A young boy has a close-up view of Howard Carter’s discovery of King Tut’s tomb in 1922.
Hassan’s farmer father is conscious that their ancestors’ occupation, gathering and selling treasures from the tombs of ancient kings, is not likely to win the boy any respect on the archaeological dig near their home. He resists letting Hassan go to participate in the dig. But Hassan is determined to be part of what seems exciting and momentous, and he is unafraid of the jinn rumored to be guarding the tombs. He digs out a hidden staircase and is present when Carter and his companions peek into the first of the rooms of treasure in the boy king’s tomb. Garns’ gouache-and-pastel paintings in warm golds and purples evoke the desert setting and suggest the ancient royal past. The earnestness in the boy’s face and concern in his father’s keep the focus on Hassan and his experience. The title presumably refers to Hassan, but it could hint at other removals from these tombs—including Carter’s. Gauch explains in an author’s note that Hassan’s village of Gurna was real and demolished in 2007 by the Egyptian government to make way for pharaonic tomb excavation. She speculates that in fact there might have been a curse, as Lord Carnavon and others died soon after the discovery.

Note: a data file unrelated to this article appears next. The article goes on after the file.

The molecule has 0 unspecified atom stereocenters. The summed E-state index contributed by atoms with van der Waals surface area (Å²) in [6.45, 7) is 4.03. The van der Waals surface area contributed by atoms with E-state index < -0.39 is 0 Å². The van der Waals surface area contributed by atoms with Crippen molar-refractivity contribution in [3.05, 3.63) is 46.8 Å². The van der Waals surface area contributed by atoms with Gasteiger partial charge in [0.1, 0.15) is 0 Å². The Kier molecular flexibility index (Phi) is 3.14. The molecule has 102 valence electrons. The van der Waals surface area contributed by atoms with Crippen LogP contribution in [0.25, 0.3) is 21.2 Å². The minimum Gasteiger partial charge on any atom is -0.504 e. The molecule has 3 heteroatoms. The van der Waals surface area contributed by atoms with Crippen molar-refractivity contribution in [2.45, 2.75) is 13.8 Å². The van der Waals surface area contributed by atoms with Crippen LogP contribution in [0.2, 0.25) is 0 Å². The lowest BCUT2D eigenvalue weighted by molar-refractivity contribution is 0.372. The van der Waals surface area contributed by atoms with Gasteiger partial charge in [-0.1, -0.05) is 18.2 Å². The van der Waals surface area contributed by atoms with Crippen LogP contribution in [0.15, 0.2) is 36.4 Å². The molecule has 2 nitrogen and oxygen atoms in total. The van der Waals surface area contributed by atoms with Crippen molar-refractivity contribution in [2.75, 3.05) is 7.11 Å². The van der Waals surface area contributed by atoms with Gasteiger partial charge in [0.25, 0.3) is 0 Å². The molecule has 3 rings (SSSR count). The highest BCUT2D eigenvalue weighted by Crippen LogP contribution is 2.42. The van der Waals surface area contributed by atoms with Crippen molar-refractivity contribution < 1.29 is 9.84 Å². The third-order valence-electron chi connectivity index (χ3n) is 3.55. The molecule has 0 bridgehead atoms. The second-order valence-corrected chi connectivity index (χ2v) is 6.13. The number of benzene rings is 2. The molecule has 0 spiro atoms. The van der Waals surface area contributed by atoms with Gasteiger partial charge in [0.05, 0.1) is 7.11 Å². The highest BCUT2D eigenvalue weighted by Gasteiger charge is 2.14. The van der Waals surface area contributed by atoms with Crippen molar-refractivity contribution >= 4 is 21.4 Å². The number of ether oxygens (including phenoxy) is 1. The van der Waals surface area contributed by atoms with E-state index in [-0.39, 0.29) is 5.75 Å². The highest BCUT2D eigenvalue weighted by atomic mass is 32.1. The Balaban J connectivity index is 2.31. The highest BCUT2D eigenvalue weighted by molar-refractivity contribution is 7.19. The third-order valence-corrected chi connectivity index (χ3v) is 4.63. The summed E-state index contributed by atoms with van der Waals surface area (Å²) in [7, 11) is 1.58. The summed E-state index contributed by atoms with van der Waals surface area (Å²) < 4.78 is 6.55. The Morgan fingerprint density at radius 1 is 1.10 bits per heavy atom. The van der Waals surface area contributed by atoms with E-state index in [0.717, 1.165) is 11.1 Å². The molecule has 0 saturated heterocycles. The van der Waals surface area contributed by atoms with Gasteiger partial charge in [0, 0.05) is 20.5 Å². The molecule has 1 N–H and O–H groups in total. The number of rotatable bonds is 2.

An intriguing glimpse of this renowned archaeological find. (Picture book. 7-10)